Peter Skyllberg's snow-covered car, discovered in Northern Sweden.
Peter Skyllberg's snow-covered car, discovered in Northern Sweden. Reuters

Peter Skyllberg, a Swedish man who was found in his snow-covered car in Northern Sweden claiming to have been there without food for two months, is facing a host of questions over his incredible survival story.

The 45-year-old was discovered in his trapped vehicle on Friday in temperatures of -22F, at the end of a road leading to a major highway in the town of Umea, police reported, according to the BBC. Yet mystery remains over just why Skyllberg apparently did not attempt to leave the car.

At least part of the perplexity looks to have been cleared up by a local gas station owner who has claimed that Skyllberg regularly came into his store and had been living in his car since last summer.

He drove here in his car, said Andreas Östensson, as reported by Britain's Telegraph.

Sometimes he filled the car and bought hot dogs, bread, cigarettes and coffee. He said that he lived in the forest and slept in the car. I got the impression that he had driven through all Sweden, then stopped here and told himself 'this is a good place, I will stay here.'

I knew he was a loner but that he could live in the car for such a long time is difficult to understand.

Skyllberg claims to have survived the ordeal merely by eating snow, according to local reporter Bertil Wallin.

Nothing else. He had food for one day and I think he had decided to stay with the car for some reason that no one knows why, he said, as reported by ABC in Australia.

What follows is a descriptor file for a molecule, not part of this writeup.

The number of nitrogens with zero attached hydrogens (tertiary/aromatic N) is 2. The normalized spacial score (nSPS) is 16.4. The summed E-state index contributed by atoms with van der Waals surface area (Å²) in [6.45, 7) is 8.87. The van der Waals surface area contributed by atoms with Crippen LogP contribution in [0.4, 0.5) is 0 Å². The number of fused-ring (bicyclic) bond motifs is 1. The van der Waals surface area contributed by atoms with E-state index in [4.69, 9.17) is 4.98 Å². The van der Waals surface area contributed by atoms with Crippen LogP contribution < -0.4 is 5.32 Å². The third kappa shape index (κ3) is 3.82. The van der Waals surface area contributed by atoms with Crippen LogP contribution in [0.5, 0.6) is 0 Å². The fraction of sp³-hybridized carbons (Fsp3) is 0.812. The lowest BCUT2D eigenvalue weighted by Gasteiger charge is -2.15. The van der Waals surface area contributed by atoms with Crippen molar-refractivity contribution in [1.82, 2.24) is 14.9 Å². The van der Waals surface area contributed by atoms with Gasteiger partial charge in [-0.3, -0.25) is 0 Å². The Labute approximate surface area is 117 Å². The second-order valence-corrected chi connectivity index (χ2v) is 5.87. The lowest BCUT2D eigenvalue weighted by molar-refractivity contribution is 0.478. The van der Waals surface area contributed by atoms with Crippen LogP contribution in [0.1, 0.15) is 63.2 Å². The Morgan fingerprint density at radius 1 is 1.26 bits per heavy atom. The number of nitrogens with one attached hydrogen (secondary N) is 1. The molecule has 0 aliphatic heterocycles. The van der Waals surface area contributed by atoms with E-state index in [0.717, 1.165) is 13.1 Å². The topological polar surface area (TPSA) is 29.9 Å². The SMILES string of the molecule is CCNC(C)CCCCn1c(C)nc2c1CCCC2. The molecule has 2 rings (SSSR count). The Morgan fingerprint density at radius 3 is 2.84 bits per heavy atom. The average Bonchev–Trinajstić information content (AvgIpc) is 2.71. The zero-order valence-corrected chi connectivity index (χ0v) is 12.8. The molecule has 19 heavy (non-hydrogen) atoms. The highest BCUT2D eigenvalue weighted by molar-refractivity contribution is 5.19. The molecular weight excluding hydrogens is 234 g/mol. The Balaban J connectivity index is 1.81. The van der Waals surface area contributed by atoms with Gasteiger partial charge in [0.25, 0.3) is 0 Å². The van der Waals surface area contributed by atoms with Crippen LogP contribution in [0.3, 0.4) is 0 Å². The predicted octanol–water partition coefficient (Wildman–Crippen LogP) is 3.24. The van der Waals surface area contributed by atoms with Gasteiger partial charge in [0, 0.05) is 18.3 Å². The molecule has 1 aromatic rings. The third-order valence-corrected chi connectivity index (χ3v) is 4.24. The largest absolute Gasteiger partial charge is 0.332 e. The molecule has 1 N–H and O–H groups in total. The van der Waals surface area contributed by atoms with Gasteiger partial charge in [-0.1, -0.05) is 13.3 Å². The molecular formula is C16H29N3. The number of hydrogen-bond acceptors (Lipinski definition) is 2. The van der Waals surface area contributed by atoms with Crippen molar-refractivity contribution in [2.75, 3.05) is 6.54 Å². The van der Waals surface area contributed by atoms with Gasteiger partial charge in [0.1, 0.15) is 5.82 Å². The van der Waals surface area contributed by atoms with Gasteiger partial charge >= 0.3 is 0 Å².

No-one has missed him. At first I didn't believe it myself ... he was very, very weak when they found him, he continued.

Experts believe that one reason Skyllberg, who was said to be emaciated and barely able to speak when found, may have survived is that the air around his vehicle created an igloo effect.

In the car he had very warm clothes, he had a warm sleeping bag, and as the car was snowed under, that would have made it more like an igloo, said Dr Ulf Segerberg, the Chief Medical Officer at Norrland's University Hospital, in Umea, according to The Telegraph. Down below the snow, you would normally have a temperature of around zero.

Despite amazement at how someone could survive without food for such a long period of time, Segerberg claimed that this was theoretically possible.

Starvation for one month, anyone can tolerate that if they have water to drink. If you have body fat, you will survive even longer, although you end up looking like someone coming from a concentration camp.

As for what Skyllberg was doing living in his car in freezing temperatures in the first place, a former neighbor of his has said that Skyllberg had got into a lot of debt, according to the Telegraph.

Skyllberg, who continues to recover in hospital, has so far declined to elaborate on his death-defying story and has refused to accept any visitors, report the Telegraph.